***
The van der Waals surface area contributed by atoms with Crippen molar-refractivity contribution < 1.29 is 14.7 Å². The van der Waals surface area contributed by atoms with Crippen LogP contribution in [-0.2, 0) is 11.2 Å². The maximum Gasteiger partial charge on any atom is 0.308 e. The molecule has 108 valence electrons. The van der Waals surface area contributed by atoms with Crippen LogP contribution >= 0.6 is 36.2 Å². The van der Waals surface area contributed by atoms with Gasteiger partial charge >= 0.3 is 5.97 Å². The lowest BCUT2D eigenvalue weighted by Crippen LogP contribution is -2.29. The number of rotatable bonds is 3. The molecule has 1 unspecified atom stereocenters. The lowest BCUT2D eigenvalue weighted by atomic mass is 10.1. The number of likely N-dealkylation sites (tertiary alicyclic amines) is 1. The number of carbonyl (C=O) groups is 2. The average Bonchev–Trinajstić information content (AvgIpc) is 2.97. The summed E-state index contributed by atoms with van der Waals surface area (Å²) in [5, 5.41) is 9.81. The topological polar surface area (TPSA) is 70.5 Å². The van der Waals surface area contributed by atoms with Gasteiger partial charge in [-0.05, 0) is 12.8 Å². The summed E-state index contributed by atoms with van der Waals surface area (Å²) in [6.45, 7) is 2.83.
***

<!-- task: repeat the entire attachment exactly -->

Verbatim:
The van der Waals surface area contributed by atoms with Crippen molar-refractivity contribution < 1.29 is 14.7 Å². The van der Waals surface area contributed by atoms with Crippen LogP contribution in [-0.2, 0) is 11.2 Å². The maximum Gasteiger partial charge on any atom is 0.308 e. The molecule has 108 valence electrons. The van der Waals surface area contributed by atoms with Crippen LogP contribution >= 0.6 is 36.2 Å². The van der Waals surface area contributed by atoms with Gasteiger partial charge >= 0.3 is 5.97 Å². The lowest BCUT2D eigenvalue weighted by Crippen LogP contribution is -2.29. The number of rotatable bonds is 3. The molecule has 1 unspecified atom stereocenters. The lowest BCUT2D eigenvalue weighted by atomic mass is 10.1. The number of likely N-dealkylation sites (tertiary alicyclic amines) is 1. The number of carbonyl (C=O) groups is 2. The average Bonchev–Trinajstić information content (AvgIpc) is 2.97. The summed E-state index contributed by atoms with van der Waals surface area (Å²) in [5, 5.41) is 9.81. The topological polar surface area (TPSA) is 70.5 Å². The van der Waals surface area contributed by atoms with Gasteiger partial charge in [-0.05, 0) is 12.8 Å². The summed E-state index contributed by atoms with van der Waals surface area (Å²) in [6.45, 7) is 2.83.